A five-person team of gold prospectors in the Yukon has just begun to enjoy great success when one of the members snaps, and suddenly kills two of the others. The two survivors, a husband ... See full summary »
With an international chess tournament in progress, a young man becomes completely obsessed with the game. His fiancée has no interest in it, and becomes frustrated and depressed by his ... See full summary »
José Raúl Capablanca,
Set in the bleak aftermath and devastation of the World War I, a recently demobbed soldier, Timosh, returns to his hometown Kiev, after having survived a train wreck. His arrival coincides ... See full summary »
An engineer's wife returns home with a lost teenager. A man posing as her dad tries to get her back, causing the engineer to recall his youth as a revolutionary, obscured by dreamlike disruptions of time and space, fantasy and reality.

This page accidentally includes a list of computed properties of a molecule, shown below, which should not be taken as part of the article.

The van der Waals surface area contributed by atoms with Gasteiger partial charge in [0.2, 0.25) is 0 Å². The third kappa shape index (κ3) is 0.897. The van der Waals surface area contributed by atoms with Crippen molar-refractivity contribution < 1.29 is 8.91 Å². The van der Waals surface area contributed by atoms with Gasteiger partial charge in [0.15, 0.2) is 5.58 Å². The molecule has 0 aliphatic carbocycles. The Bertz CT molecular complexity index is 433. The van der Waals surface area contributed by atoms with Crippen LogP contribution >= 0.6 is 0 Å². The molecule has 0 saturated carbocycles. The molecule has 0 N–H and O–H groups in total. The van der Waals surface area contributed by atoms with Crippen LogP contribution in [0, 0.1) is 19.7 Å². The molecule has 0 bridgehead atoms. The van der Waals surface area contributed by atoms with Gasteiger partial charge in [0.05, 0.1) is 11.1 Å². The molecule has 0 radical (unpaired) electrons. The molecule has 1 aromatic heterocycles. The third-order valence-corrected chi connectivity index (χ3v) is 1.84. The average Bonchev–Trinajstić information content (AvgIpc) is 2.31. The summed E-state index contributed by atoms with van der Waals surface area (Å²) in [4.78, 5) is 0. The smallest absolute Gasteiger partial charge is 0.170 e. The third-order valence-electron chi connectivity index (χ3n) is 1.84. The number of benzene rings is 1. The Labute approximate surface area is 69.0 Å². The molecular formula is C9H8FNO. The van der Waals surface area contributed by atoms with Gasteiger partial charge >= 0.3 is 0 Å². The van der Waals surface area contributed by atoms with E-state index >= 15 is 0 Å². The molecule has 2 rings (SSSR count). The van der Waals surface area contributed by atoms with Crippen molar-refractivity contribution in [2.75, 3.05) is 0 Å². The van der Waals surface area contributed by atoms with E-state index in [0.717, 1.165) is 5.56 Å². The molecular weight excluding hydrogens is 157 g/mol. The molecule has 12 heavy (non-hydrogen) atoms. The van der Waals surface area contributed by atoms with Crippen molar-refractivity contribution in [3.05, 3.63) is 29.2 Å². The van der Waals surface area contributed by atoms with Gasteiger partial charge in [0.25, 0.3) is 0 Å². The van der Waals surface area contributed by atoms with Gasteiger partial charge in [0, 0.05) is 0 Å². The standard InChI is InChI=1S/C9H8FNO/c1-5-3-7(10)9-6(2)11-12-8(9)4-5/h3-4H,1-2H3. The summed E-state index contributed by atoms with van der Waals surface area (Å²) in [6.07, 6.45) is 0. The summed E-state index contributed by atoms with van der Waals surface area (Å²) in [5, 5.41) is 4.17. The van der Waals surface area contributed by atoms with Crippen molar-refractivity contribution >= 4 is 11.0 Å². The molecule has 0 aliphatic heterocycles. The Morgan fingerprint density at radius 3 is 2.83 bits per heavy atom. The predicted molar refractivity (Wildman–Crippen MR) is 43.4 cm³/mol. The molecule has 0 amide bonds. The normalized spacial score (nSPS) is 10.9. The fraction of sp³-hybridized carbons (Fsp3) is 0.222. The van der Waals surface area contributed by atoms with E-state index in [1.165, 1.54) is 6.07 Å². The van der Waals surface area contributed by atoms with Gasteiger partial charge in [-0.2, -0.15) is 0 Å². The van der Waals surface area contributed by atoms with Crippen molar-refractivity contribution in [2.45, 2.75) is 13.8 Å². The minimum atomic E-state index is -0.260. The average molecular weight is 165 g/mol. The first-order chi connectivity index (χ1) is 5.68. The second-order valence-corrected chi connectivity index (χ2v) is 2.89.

The first sound film of Dziga Vertov, this is a tribute to the first Soviet 5 year plan, opening with the forcible transformation of churches to social and political clubs, filming work in the coal mines of the Donbass region in eastern Ukraine, capturing the sights and sounds of steel and locomotive works, and finishing with some scenes of harvests in the Ukraine countryside. Most of the focus is on work and the potential glories of the new Soviet citizens who promise to exceed the quotas of the five year plan. This is a marvel mostly because of Vertov's mastery of the early sound technology which required cameras that weighed over a ton. With speeches and inter-titles shifting between Ukrainian and Russian, there is no narrative, no actors, no script and only some visual references to Eisenstein's fictional works. It is easy to see why this film was more praised outside of the Soviet Union than inside and why so few of the workers filmed had any interest in watching it.
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